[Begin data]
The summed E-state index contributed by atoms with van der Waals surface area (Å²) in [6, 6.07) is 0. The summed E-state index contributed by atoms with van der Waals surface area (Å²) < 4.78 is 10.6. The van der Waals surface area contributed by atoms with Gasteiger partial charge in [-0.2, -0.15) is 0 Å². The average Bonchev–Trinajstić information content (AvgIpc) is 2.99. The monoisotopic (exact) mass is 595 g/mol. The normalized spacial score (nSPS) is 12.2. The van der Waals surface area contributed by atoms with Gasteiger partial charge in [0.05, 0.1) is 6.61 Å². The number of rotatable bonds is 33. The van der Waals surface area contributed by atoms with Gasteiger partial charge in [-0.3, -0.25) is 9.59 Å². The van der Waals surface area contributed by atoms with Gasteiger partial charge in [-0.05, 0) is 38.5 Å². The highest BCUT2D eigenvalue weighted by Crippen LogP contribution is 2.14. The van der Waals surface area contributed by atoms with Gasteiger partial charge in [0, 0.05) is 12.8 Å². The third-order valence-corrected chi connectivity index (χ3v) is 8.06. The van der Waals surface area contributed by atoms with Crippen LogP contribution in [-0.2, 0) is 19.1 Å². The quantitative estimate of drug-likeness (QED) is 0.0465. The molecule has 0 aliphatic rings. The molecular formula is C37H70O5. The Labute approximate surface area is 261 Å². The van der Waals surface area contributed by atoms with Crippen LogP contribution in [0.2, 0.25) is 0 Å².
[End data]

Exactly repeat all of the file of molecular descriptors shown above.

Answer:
The summed E-state index contributed by atoms with van der Waals surface area (Å²) in [6, 6.07) is 0. The summed E-state index contributed by atoms with van der Waals surface area (Å²) < 4.78 is 10.6. The van der Waals surface area contributed by atoms with Gasteiger partial charge in [-0.2, -0.15) is 0 Å². The average Bonchev–Trinajstić information content (AvgIpc) is 2.99. The monoisotopic (exact) mass is 595 g/mol. The normalized spacial score (nSPS) is 12.2. The van der Waals surface area contributed by atoms with Gasteiger partial charge in [0.05, 0.1) is 6.61 Å². The number of rotatable bonds is 33. The van der Waals surface area contributed by atoms with Gasteiger partial charge in [-0.3, -0.25) is 9.59 Å². The van der Waals surface area contributed by atoms with Gasteiger partial charge in [-0.05, 0) is 38.5 Å². The highest BCUT2D eigenvalue weighted by Crippen LogP contribution is 2.14. The van der Waals surface area contributed by atoms with Gasteiger partial charge in [0, 0.05) is 12.8 Å². The third-order valence-corrected chi connectivity index (χ3v) is 8.06. The van der Waals surface area contributed by atoms with Crippen LogP contribution in [-0.2, 0) is 19.1 Å². The quantitative estimate of drug-likeness (QED) is 0.0465. The molecule has 0 aliphatic rings. The molecular formula is C37H70O5. The Labute approximate surface area is 261 Å². The van der Waals surface area contributed by atoms with Crippen LogP contribution in [0.2, 0.25) is 0 Å².